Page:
Plant biotechnology expert Prof Nox Makunga spoke to a group of 60+ scientists and science communicators at Stellenbosch University last month.
She presented her talk on ‘how public engagement is shaping my research career’ as part of a “Science Fridays @Stellenbosch” series on science communication, hosted at CREST (Centre for Research on Evaluation, Science and Technology).
- I communicate my science as it connects me to the world and the world to me.
- I communicate my science as it helps me generate new ideas about my research.
- I communicate my science hoping it serves to inspire others and may grow science in South Africa.
- I communicate my science to reinforce that Africa has a role to play in the global science space.
- I communicate my science to break the stereotypical idea that science is a man’s world!
- I communicate my science as engaging others makes me a better critical thinker.
- I communicate my science to dispel the idea that ‘scientists are boring’!
- I communicate my science as I am curious about my world.
- I communicate my science as I enjoy what I do for a living.
These were some of the “confessions” shared by Prof Makunga on 27 March 2015.
Sharing her personal story about how access to science education, (a scholarship to study at Fort Hare University), propelled her father’s life from rural poverty to one of opportunities for himself and his children, she emphasised the moral responsibility of scientists to share their work. It is crucial to inspire young people about science, she said. “If I’m not able to reach them, and not able to use all the available means to do that, I feel that I have failed in my role as a communicating scientist.”
Prof Makunga highlighted some of the latest numbers on how the world, especially the youth, is increasingly connected via social media platforms. She reminded young scientists of the power of social media to boost citations of academic articles. “So, if you’re not on social media you are losing out on opportunities to be noticed in your field and network with other research leaders.”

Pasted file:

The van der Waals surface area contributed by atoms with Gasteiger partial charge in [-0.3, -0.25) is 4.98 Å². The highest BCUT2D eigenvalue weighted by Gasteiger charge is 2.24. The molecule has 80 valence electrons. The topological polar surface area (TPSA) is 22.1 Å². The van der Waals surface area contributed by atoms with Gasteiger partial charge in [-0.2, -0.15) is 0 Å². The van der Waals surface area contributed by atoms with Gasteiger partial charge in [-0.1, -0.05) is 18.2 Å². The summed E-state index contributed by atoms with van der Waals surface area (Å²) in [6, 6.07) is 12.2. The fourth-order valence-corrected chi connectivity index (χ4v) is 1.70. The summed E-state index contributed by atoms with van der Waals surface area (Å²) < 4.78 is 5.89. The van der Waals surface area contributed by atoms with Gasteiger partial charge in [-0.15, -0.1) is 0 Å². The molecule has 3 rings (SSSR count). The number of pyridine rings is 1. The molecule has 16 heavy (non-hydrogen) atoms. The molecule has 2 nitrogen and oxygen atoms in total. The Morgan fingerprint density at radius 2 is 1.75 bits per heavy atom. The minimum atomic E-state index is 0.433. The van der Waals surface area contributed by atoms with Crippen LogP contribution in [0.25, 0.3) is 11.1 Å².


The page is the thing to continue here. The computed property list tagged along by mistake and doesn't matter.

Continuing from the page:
She clearly embraces all opportunities to communicate science that cross her path. Recently, she spoke at a gentlemen’s club to “an enthusiastic group of men mostly older than 85” and gathering of women in Sandton keen to find out more about flowers and health properties of botanicals. She regularly talks to students and learners, and never says no to an opportunity to do a media interview.
“These experiences make me think hard about my own science, and how to convince people that it is important work.”
She also gave examples of how public engagement – whether in real life or online via social media – leads to more opportunities to engage, (and sometimes even go viral!), as well as interest from journalists and funders. “But, this cannot happen if your information is locked up in scientific journals and is inaccessible to the people that are able to invest in science and develop new industries,” she warned.
Responding to an audience question about academic bosses that are reluctant to support public engagement and even discourage their younger research staff from getting involved, she was confident that the tide is turning and that public engagement will undeniably become an integral part of researchers’ careers. “This does not mean that every scientist has to be interviewed on live television,” she assured the audience. “There are many avenues for engagement and social media channels are opening up new opportunities and taking away the gatekeepers and barriers of the past.”
“If you want to be part of the knowledge economy, it is crucial to keep the science message going, and to be able to use all the different communication platforms.”
About Nox: After obtaining a PhD in plant molecular biology from the University of KwaZulu-Natal in 2004, she joined Stellenbosch University in 2005. Her research focuses on the application of biotechnology to Cape medicinal flora, and she is also interested in people-plant interactions, including the cultural significance of plants and the associated opportunities for socio-economic development.
Follow her on Twitter at @Noxthelion.
(Makunga was the name of the ‘big bad’ lion in the movie Madagascar: Escape 2 Africa, she explains.)
By Marina Joubert, Stellenbosch University